One good way to see if give two words or sentences are anagrams is to set a counter array of size 256, and initially set all the values to 0. (This can be a good option if the input is bigger, at least than a few words) Now start reading the first string(word or a sentence), and increment its corresponding ASCII location in the array by one. Repeat this for the complete string. Now start reading the second string and keep decreasing the corresponding ASCII counter of each letter in the array. Finally, parse the array; if all the values are zero then the inputs were anagrams otherwise not. Following is the commented code for the better understanding.

#include<iostream>
#include<string>

using namespace std;

bool is_anagram(string s1, string s2)
{
    //Following statement chechs the base condition; if either of the strings is empty,                                  
    //return False
    if(s1.length() == 0 || s2.length() == 0)
        return false;

    //initializing the counter array and setting it's values to 0
    int counter[256] = {0};

    //Calculating the lengths of both the strings
    int len1 = s1.length();
    int len2 = s2.length();

    //Following is also a base condition that checks whether the strings are equal in 
    //length, if not we return False
    if(len1 != len2)
        return false;

    //Following for loop increments the values of the counter array for the first  
    //string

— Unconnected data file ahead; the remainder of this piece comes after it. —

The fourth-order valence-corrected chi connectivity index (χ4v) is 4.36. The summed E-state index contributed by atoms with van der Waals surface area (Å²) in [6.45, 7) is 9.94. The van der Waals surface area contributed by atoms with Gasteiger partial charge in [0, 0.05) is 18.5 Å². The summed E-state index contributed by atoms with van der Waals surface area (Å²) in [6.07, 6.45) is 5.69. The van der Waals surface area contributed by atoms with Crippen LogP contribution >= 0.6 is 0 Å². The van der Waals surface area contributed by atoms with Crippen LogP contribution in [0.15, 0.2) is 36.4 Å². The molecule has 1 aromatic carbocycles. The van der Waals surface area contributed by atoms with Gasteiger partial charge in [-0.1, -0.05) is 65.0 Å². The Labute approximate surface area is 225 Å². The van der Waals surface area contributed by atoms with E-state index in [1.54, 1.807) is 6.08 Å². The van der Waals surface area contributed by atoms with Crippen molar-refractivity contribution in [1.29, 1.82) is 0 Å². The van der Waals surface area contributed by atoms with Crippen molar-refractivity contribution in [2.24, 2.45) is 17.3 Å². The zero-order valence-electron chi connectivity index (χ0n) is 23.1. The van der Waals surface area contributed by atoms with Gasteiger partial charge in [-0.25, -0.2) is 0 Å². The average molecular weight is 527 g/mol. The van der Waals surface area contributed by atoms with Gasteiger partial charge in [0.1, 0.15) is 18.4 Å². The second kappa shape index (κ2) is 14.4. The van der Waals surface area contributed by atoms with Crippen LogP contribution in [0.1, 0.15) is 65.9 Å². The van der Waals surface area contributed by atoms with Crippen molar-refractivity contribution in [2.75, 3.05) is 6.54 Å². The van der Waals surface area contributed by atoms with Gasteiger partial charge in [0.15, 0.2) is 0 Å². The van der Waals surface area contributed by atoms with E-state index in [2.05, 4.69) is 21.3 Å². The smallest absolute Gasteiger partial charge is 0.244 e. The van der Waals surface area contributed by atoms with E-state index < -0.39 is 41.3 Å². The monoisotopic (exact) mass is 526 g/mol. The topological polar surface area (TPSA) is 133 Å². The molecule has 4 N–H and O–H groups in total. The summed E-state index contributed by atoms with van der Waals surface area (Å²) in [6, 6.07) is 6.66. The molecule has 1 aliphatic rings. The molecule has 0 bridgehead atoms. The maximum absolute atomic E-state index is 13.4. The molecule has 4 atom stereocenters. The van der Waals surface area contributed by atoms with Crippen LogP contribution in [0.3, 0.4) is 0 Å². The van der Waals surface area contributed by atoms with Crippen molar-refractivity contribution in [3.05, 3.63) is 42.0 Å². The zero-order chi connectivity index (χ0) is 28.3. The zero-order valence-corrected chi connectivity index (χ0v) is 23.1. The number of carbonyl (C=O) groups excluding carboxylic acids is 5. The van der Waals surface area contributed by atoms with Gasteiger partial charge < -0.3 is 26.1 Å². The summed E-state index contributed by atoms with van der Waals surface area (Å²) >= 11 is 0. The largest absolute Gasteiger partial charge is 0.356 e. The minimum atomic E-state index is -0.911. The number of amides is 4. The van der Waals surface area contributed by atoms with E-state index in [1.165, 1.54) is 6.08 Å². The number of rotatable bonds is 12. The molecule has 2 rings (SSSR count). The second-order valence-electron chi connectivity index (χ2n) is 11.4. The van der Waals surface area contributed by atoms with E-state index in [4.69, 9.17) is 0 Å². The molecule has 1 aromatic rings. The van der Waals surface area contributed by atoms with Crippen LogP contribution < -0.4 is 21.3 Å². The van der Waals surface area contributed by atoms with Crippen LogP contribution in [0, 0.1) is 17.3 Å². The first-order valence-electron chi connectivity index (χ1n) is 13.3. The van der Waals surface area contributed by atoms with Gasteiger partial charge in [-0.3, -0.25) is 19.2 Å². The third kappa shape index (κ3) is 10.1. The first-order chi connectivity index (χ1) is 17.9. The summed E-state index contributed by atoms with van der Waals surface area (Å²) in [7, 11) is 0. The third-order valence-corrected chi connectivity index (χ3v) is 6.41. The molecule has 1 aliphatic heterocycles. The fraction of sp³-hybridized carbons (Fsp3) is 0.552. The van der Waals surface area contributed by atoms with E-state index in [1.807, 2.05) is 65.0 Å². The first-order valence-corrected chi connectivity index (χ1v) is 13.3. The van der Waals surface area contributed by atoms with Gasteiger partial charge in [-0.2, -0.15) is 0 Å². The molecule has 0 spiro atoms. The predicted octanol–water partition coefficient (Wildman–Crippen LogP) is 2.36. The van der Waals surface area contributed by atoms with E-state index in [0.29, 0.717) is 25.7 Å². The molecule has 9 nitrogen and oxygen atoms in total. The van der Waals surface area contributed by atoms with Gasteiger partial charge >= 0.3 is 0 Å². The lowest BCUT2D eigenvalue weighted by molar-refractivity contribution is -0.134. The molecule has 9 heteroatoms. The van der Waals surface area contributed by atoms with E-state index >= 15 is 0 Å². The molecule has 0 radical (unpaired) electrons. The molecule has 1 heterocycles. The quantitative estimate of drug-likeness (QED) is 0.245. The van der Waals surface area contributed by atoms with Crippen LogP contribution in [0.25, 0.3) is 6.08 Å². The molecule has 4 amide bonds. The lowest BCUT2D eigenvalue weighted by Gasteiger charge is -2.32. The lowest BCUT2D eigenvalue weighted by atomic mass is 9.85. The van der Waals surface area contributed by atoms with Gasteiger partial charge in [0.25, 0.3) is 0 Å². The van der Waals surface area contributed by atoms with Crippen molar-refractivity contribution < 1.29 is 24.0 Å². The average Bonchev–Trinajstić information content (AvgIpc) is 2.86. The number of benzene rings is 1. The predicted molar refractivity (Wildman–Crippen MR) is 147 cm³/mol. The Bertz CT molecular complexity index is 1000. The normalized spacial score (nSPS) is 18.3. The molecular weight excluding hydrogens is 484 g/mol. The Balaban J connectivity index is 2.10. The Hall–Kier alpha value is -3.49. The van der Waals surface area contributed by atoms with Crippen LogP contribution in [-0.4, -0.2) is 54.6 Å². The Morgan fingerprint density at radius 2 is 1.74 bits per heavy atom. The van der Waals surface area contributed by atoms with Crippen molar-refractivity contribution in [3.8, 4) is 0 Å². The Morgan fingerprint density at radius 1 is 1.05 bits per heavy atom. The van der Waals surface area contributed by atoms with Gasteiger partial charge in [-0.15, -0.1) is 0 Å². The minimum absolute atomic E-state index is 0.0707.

for(int i = 0; i < len1; i++)
    {
        counter[s1[i]]++;
    }

    //This for loop decrements the values of the counter array for the second string
    for(int i = 0; i < len2; i--)
    {
        counter[s2[i]]--;
    }
    //Now we check whether the counter array is empty/(or as it was initialized); if               
    //yes then the two strings are anagrams
    for(int i = 0; i < 256; i++)
    {
        if(counter[i] != 0)
            return false;
    }

    return true;
}
share|improve this answer
    
I guess the first If should be if(s1.length() == 0 || s2.length() == 0). As you cannot compare string with integer. – venkatvb Sep 29 '15 at 19:22

To check if two strings are anagrams of each other using dictionaries: Note : Even Number, special characters can be used as an input

def anagram(s):

string_list = []
for ch in s.lower():
    string_list.append(ch)

string_dict = {}
for ch in string_list:
    if ch not in string_dict:
        string_dict[ch] = 1
    else:
        string_dict[ch] = string_dict[ch] + 1

return string_dict